Smartstax can end bees

Smarstax corn contains a potpourri of transgenes claimed to control pests both above and below ground. Monsanto’s subsidiary Genuity, which markets Smartstax corn along with stacked versions of GM soybeans and cotton, uses Acceleron seed treatment products. These contain a combination of fungicides including ipconazole, metalaxyl and trifloxystrobin for  protection against primary seed-borne and soil-borne diseases, along with clothianidin, an insecticide, to reduce damage caused by secondary pests [2].  Clothianidin is a systemic insecticide that may be carried to all parts of the corn plant including the pollen-producing tassel and pollen visited by bees [4].

The selection of clothianidin for seed treatment is rather cavalier because the insecticide has been implicated in bee die-offs[5].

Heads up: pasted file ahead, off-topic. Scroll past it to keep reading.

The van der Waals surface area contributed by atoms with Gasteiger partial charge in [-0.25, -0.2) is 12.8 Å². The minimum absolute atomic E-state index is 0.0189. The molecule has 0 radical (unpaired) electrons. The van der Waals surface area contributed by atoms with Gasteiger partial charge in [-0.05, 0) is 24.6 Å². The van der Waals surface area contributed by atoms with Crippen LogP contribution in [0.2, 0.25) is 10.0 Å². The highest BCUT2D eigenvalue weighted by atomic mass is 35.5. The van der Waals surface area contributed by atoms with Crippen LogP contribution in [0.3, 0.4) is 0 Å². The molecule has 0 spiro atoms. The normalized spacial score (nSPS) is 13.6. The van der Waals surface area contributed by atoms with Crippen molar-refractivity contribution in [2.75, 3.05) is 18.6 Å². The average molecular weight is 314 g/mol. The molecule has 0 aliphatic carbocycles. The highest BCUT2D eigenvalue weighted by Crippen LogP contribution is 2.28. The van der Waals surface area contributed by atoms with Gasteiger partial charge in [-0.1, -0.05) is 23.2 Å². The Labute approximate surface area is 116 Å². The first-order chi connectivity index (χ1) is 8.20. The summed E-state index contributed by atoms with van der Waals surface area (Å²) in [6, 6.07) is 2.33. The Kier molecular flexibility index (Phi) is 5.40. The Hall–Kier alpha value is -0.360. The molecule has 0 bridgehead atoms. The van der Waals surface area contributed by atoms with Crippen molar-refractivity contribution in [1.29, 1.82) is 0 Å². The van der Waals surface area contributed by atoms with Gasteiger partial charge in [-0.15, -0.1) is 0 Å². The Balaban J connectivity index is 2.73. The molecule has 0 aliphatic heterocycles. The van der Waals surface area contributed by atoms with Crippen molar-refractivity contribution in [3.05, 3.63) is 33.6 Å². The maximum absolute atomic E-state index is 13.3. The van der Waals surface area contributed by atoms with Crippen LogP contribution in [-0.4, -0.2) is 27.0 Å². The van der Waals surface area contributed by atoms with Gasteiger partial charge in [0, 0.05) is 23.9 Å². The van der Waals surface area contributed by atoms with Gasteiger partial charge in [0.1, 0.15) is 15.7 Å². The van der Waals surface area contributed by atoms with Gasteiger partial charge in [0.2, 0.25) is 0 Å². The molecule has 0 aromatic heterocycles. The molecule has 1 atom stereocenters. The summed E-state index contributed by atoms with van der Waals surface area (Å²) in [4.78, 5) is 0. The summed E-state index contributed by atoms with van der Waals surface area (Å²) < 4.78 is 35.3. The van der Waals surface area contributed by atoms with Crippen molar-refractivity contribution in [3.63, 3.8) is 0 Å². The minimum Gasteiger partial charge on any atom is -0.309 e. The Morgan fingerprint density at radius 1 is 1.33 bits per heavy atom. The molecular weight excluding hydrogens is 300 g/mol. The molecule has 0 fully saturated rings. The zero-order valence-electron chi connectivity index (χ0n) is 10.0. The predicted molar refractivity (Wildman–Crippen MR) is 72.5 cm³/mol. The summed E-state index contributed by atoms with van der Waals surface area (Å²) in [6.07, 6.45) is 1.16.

A German judge prohibited the use of clothianidin in maize seed treatment after the pesticide was observed to have killed foraging honey bees [6] Emergency Pesticide Ban for Saving the Honeybee, SiS 39). A German coalition of farmers brought legal action against the president of Bayer Crop Science  for marketing the dangerous neonicotinoid pesticides such as clothianidin that have caused mass death of bees all over the world [7]. The Institute of Science in Society has long maintained that  the neonicotinoid insecticides, such as clothianidin, in seed dressing and sprays are responsible for the collapse of honey bee colonies, The insecticides  impair the bee’s foraging behaviour and its immunity to parasitic and viral diseases. The Bt toxins such as those contained in the Smartstax corn have also been found to impair the bee’s behaviour and immunity to disease [8-10] (Requiem for the Honeybee, SiS 35;  Saving the Honeybee Through Organic Farming, SiS 38;To Bee Organic or not to Bee, SiS 39).